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Planetary Climates$
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Andrew P. Ingersoll

Print publication date: 2013

Print ISBN-13: 9780691145044

Published to Princeton Scholarship Online: October 2017

DOI: 10.23943/princeton/9780691145044.001.0001

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Jupiter the Gas Giant

Jupiter the Gas Giant

Chapter:
(p.136) 7 Jupiter the Gas Giant
Source:
Planetary Climates
Author(s):

Andrew P. Ingersoll

Publisher:
Princeton University Press
DOI:10.23943/princeton/9780691145044.003.0007

This chapter examines Jupiter's climate and what it reveals about the solar system. During its first 105 years, the solar system was a melting pot in which material from stars with different chemical compositions was blended together. The high temperatures resulting from the release of enormous amounts of gravitational potential energy aided the melting process. Aside from being the largest planet, Jupiter is also the one whose composition most resembles that of the Sun. The chapter begins with a discussion of solar composition, focusing on the abundances of elements in Jupiter's atmosphere compared with those on the Sun. It then considers the origin and evolution of Jupiter and the solar system more generally, along with the vertical structure of clouds and temperature. It also explains the presence of lightning in Jupiter's atmosphere, the Great Red Spot, enrichment relative to solar composition, horizontal temperature structure, and hot air ballooning.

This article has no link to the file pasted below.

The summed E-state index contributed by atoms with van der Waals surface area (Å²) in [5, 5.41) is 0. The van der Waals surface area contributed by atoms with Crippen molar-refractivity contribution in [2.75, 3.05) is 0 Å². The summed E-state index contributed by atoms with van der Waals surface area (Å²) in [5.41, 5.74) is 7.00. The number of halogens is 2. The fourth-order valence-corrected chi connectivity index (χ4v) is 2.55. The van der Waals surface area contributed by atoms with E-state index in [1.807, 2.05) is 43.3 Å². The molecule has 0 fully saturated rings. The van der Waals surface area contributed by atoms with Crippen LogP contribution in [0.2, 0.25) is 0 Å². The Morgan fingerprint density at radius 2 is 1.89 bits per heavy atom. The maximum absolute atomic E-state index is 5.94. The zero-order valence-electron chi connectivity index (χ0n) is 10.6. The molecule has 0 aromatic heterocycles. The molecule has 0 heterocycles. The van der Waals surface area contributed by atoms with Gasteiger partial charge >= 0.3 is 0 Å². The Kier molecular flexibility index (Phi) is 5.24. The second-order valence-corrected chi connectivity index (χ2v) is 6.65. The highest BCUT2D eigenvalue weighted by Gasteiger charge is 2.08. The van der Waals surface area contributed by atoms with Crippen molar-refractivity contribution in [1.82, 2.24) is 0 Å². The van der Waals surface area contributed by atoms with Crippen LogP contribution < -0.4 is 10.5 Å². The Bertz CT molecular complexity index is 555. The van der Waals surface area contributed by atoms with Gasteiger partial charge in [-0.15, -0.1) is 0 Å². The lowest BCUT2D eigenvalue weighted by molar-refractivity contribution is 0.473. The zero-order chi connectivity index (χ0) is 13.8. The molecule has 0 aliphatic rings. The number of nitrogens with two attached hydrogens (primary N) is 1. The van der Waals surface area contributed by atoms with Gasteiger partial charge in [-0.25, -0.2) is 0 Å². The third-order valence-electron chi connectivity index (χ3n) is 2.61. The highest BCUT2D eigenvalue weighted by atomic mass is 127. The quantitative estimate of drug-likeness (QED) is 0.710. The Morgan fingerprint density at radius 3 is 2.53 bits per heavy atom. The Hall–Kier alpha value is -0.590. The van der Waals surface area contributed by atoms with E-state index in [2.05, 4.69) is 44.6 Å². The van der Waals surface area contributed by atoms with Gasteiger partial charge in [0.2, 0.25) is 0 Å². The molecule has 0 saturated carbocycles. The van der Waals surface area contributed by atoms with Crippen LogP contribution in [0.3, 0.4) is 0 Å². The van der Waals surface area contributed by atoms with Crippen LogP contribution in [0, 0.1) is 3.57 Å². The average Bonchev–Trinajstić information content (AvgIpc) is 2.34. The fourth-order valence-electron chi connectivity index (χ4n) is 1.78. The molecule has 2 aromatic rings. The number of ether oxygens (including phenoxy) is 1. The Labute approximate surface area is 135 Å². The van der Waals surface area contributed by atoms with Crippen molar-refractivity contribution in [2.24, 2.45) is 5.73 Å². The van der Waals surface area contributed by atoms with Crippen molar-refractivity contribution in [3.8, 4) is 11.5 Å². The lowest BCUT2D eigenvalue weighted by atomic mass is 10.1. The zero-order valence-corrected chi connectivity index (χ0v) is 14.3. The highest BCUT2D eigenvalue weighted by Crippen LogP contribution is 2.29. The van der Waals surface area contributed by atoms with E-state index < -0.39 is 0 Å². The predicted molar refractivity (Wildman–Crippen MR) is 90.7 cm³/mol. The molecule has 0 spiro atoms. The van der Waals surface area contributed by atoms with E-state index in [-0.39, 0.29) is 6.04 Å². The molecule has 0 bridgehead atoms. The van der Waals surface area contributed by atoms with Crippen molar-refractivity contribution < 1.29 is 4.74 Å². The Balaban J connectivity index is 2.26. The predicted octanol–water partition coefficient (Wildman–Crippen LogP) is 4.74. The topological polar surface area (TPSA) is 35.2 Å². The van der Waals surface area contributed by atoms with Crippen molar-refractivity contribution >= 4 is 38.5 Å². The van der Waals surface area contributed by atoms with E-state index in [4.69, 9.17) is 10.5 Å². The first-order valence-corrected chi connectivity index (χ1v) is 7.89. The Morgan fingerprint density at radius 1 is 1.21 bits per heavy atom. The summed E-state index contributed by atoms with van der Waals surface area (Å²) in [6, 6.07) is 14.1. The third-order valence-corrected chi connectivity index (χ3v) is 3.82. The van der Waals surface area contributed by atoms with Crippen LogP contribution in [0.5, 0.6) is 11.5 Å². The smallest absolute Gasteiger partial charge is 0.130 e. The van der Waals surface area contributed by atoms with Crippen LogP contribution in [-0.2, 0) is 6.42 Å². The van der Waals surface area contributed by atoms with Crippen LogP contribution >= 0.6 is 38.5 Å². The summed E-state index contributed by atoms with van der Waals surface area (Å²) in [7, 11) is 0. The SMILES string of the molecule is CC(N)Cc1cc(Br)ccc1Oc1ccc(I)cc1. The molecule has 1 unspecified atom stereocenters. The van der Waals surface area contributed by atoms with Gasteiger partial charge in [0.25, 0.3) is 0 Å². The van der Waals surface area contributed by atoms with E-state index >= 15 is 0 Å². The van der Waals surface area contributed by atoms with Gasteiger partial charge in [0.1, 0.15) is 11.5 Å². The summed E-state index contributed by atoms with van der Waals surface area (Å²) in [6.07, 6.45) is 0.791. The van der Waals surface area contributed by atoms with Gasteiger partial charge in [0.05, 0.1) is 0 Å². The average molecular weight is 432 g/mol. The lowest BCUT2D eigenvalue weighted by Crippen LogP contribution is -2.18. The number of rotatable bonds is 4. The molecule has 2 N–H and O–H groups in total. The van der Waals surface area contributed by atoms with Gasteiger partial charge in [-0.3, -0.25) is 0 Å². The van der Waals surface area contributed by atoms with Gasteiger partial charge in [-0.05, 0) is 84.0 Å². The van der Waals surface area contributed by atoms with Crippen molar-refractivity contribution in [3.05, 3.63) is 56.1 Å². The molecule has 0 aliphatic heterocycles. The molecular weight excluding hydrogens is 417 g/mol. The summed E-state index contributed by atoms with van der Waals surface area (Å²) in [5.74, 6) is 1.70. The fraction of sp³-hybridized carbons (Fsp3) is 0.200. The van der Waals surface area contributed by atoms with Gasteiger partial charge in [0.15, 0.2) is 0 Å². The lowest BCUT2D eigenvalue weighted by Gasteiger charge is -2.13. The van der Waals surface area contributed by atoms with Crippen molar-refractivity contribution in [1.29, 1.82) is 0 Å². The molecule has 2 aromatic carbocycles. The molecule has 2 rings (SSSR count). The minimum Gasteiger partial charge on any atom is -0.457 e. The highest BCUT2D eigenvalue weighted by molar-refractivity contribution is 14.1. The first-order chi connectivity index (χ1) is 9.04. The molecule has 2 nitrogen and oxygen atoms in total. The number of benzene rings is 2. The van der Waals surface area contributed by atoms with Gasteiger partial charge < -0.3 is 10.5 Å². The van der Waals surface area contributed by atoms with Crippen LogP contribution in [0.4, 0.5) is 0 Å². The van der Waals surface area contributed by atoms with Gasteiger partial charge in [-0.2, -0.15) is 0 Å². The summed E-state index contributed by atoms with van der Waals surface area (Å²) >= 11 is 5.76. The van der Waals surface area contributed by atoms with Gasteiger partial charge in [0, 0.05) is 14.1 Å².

Keywords:   climate, solar system, Jupiter, solar composition, atmosphere, clouds, temperature, lightning, hot air ballooning, Great Red Spot

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